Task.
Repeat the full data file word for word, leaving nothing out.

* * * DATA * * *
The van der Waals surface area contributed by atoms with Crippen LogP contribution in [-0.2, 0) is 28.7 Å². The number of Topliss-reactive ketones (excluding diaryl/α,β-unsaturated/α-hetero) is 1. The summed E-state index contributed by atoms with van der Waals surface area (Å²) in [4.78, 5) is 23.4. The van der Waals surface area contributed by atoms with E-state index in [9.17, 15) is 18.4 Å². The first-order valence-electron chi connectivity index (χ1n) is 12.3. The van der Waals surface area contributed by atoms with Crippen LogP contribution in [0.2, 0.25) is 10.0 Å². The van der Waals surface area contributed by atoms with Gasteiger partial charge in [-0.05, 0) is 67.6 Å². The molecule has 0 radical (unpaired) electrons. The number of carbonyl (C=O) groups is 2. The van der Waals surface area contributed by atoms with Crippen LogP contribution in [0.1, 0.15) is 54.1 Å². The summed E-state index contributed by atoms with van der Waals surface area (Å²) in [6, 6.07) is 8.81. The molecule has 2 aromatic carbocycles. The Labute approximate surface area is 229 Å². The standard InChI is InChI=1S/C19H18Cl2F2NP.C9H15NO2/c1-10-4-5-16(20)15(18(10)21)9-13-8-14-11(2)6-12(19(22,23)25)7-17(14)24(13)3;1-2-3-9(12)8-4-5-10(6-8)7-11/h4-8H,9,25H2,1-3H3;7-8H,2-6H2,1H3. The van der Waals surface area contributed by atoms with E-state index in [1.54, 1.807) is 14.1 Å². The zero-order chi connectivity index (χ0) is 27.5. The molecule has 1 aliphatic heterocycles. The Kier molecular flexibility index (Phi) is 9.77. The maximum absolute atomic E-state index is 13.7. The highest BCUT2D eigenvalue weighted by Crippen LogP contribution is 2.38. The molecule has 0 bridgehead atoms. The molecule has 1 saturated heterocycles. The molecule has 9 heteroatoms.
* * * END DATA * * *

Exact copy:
The van der Waals surface area contributed by atoms with Crippen LogP contribution in [-0.2, 0) is 28.7 Å². The number of Topliss-reactive ketones (excluding diaryl/α,β-unsaturated/α-hetero) is 1. The summed E-state index contributed by atoms with van der Waals surface area (Å²) in [4.78, 5) is 23.4. The van der Waals surface area contributed by atoms with E-state index in [9.17, 15) is 18.4 Å². The first-order valence-electron chi connectivity index (χ1n) is 12.3. The van der Waals surface area contributed by atoms with Crippen LogP contribution in [0.2, 0.25) is 10.0 Å². The van der Waals surface area contributed by atoms with Gasteiger partial charge in [-0.05, 0) is 67.6 Å². The molecule has 0 radical (unpaired) electrons. The number of carbonyl (C=O) groups is 2. The van der Waals surface area contributed by atoms with Crippen LogP contribution in [0.1, 0.15) is 54.1 Å². The summed E-state index contributed by atoms with van der Waals surface area (Å²) in [6, 6.07) is 8.81. The molecule has 2 aromatic carbocycles. The Labute approximate surface area is 229 Å². The standard InChI is InChI=1S/C19H18Cl2F2NP.C9H15NO2/c1-10-4-5-16(20)15(18(10)21)9-13-8-14-11(2)6-12(19(22,23)25)7-17(14)24(13)3;1-2-3-9(12)8-4-5-10(6-8)7-11/h4-8H,9,25H2,1-3H3;7-8H,2-6H2,1H3. The van der Waals surface area contributed by atoms with E-state index in [1.54, 1.807) is 14.1 Å². The zero-order chi connectivity index (χ0) is 27.5. The molecule has 1 aliphatic heterocycles. The Kier molecular flexibility index (Phi) is 9.77. The maximum absolute atomic E-state index is 13.7. The highest BCUT2D eigenvalue weighted by Crippen LogP contribution is 2.38. The molecule has 0 bridgehead atoms. The molecule has 1 saturated heterocycles. The molecule has 9 heteroatoms.